Mother's education predicts child's academic success

Posted on November 13, 2014

Sandra Tang, Ph.D, a University of Michigan psychology research fellow and the study’s lead author, said that for this investigation, having children later in life meant after high school, or older than 18.

She discovered children of mothers 19 and older usually enter kindergarten with higher levels of achievement. These kids continue to excel in math and reading at higher levels through eighth grade when compared to children of mothers 18 and younger.

These results provide compelling evidence that having a child during adolescence has enduring negative consequences for the achievement of the next generation. The negative consequences of teen mothers not only affect the child born when the mother was an adolescent, but they affect the mother’s subsequent children as well.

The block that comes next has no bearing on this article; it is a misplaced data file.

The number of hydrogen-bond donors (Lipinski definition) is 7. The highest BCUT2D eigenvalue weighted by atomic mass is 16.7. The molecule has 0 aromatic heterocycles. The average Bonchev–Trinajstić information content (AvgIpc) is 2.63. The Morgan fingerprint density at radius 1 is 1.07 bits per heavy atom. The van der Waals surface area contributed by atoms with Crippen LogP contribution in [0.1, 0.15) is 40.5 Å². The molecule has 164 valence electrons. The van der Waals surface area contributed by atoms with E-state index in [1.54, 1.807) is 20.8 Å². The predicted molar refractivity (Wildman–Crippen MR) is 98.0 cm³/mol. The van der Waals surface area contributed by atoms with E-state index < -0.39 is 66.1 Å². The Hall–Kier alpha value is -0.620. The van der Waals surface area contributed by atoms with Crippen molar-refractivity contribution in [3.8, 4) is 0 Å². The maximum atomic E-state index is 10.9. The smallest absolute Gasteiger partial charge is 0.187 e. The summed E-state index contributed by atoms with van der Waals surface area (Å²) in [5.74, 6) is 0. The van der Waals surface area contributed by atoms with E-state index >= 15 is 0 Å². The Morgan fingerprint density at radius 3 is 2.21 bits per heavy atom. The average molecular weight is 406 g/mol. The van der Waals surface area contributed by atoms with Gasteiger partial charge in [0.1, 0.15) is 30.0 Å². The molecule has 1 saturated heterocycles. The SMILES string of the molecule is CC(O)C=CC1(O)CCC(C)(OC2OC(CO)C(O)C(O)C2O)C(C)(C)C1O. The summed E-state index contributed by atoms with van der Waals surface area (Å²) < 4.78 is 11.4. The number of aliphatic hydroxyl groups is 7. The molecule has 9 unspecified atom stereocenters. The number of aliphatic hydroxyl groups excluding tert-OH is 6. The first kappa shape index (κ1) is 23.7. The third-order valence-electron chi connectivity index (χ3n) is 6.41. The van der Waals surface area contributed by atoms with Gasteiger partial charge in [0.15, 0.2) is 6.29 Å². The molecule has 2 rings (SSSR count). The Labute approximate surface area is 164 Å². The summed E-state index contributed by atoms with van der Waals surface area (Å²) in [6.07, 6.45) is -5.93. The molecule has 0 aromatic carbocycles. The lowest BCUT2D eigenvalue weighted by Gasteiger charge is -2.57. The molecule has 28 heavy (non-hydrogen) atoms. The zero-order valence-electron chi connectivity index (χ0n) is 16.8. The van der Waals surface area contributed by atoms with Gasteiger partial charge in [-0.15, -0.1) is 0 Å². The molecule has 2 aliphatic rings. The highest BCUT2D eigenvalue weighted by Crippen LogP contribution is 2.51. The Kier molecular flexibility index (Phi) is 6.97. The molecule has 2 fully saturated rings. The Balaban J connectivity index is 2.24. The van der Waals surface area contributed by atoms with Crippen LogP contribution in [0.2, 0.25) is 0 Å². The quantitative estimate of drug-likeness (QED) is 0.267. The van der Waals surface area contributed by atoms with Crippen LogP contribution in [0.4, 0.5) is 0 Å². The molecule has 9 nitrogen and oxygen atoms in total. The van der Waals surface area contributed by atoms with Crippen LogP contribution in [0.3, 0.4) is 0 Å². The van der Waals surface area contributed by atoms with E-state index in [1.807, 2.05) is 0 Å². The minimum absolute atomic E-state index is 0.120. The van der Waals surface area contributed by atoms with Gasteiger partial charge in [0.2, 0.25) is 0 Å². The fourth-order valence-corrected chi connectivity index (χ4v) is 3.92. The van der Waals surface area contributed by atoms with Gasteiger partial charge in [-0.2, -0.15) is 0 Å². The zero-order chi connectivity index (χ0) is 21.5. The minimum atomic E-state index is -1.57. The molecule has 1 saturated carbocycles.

Researchers reviewed data from the Early Childhood Longitudinal Study-Kindergarten Cohort, a nationally representative sample of children who were first assessed upon entering kindergarten in 1998 and were interviewed through spring 2007.

Data findings indicate that mothers who give birth during adolescence have much lower rates of high school completion and college enrollment in comparison to their counterparts who delay pregnancy.

Given that growth in achievement generally stays the same across time for math and reading for all children in the sample, these patterns highlight the importance of investing in early interventions that target adolescent mothers and provide them with the skills needed to promote their children’s learning.

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Source material from Psych Central

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